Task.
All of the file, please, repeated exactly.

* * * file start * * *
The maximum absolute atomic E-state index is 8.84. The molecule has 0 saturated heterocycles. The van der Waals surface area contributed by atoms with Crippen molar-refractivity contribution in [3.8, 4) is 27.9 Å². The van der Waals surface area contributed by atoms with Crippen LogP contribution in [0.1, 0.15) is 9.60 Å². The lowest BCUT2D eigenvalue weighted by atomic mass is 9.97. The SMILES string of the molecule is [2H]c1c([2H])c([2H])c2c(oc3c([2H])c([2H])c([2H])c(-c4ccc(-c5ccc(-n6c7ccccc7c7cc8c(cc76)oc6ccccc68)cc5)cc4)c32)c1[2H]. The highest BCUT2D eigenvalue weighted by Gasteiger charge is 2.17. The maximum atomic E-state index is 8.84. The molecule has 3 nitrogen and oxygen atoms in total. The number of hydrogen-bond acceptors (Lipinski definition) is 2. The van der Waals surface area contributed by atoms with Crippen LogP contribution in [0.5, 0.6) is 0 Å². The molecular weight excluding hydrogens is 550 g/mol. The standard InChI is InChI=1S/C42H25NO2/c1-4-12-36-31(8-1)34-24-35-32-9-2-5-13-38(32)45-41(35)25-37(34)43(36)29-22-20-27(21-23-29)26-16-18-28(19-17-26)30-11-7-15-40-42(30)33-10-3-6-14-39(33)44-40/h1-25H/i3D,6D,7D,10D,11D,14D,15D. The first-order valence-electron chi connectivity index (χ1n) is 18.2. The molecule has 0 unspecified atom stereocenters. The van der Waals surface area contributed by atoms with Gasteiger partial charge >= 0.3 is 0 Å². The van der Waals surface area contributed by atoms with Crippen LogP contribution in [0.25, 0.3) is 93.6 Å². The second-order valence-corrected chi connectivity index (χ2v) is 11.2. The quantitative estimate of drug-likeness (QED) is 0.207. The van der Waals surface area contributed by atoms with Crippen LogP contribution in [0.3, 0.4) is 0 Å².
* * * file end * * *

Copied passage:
The maximum absolute atomic E-state index is 8.84. The molecule has 0 saturated heterocycles. The van der Waals surface area contributed by atoms with Crippen molar-refractivity contribution in [3.8, 4) is 27.9 Å². The van der Waals surface area contributed by atoms with Crippen LogP contribution in [0.1, 0.15) is 9.60 Å². The lowest BCUT2D eigenvalue weighted by atomic mass is 9.97. The SMILES string of the molecule is [2H]c1c([2H])c([2H])c2c(oc3c([2H])c([2H])c([2H])c(-c4ccc(-c5ccc(-n6c7ccccc7c7cc8c(cc76)oc6ccccc68)cc5)cc4)c32)c1[2H]. The highest BCUT2D eigenvalue weighted by Gasteiger charge is 2.17. The maximum atomic E-state index is 8.84. The molecule has 3 nitrogen and oxygen atoms in total. The number of hydrogen-bond acceptors (Lipinski definition) is 2. The van der Waals surface area contributed by atoms with Crippen LogP contribution in [0.5, 0.6) is 0 Å². The molecular weight excluding hydrogens is 550 g/mol. The standard InChI is InChI=1S/C42H25NO2/c1-4-12-36-31(8-1)34-24-35-32-9-2-5-13-38(32)45-41(35)25-37(34)43(36)29-22-20-27(21-23-29)26-16-18-28(19-17-26)30-11-7-15-40-42(30)33-10-3-6-14-39(33)44-40/h1-25H/i3D,6D,7D,10D,11D,14D,15D. The first-order valence-electron chi connectivity index (χ1n) is 18.2. The molecule has 0 unspecified atom stereocenters. The van der Waals surface area contributed by atoms with Gasteiger partial charge >= 0.3 is 0 Å². The van der Waals surface area contributed by atoms with Crippen LogP contribution in [0.25, 0.3) is 93.6 Å². The second-order valence-corrected chi connectivity index (χ2v) is 11.2. The quantitative estimate of drug-likeness (QED) is 0.207. The van der Waals surface area contributed by atoms with Crippen LogP contribution in [0.3, 0.4) is 0 Å².